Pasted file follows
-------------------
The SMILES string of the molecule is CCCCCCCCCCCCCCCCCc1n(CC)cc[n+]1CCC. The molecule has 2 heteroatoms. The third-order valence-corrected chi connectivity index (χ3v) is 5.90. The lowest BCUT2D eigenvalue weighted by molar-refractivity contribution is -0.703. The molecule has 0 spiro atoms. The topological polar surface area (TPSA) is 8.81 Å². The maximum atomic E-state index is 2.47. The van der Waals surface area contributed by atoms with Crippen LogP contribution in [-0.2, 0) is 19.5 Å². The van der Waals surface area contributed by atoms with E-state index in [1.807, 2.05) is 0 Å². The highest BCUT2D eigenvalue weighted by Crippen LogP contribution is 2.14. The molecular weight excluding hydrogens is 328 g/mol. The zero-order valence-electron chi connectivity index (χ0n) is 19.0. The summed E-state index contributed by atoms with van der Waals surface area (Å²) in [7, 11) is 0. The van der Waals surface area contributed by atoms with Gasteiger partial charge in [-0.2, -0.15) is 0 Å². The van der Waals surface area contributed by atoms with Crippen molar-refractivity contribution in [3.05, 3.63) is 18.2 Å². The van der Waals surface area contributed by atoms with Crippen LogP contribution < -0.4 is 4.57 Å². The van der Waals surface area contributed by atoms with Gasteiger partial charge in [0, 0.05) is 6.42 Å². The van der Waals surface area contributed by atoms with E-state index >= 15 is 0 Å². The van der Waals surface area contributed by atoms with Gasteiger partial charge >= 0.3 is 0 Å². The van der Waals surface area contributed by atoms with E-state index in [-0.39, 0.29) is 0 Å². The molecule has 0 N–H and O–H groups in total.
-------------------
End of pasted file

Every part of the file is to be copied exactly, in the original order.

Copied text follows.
The SMILES string of the molecule is CCCCCCCCCCCCCCCCCc1n(CC)cc[n+]1CCC. The molecule has 2 heteroatoms. The third-order valence-corrected chi connectivity index (χ3v) is 5.90. The lowest BCUT2D eigenvalue weighted by molar-refractivity contribution is -0.703. The molecule has 0 spiro atoms. The topological polar surface area (TPSA) is 8.81 Å². The maximum atomic E-state index is 2.47. The van der Waals surface area contributed by atoms with Crippen LogP contribution in [-0.2, 0) is 19.5 Å². The van der Waals surface area contributed by atoms with E-state index in [1.807, 2.05) is 0 Å². The highest BCUT2D eigenvalue weighted by Crippen LogP contribution is 2.14. The molecular weight excluding hydrogens is 328 g/mol. The zero-order valence-electron chi connectivity index (χ0n) is 19.0. The summed E-state index contributed by atoms with van der Waals surface area (Å²) in [7, 11) is 0. The van der Waals surface area contributed by atoms with Gasteiger partial charge in [-0.2, -0.15) is 0 Å². The van der Waals surface area contributed by atoms with Crippen molar-refractivity contribution in [3.05, 3.63) is 18.2 Å². The van der Waals surface area contributed by atoms with Crippen LogP contribution < -0.4 is 4.57 Å². The van der Waals surface area contributed by atoms with Gasteiger partial charge in [0, 0.05) is 6.42 Å². The van der Waals surface area contributed by atoms with E-state index >= 15 is 0 Å². The van der Waals surface area contributed by atoms with Gasteiger partial charge >= 0.3 is 0 Å². The van der Waals surface area contributed by atoms with E-state index in [-0.39, 0.29) is 0 Å². The molecule has 0 N–H and O–H groups in total.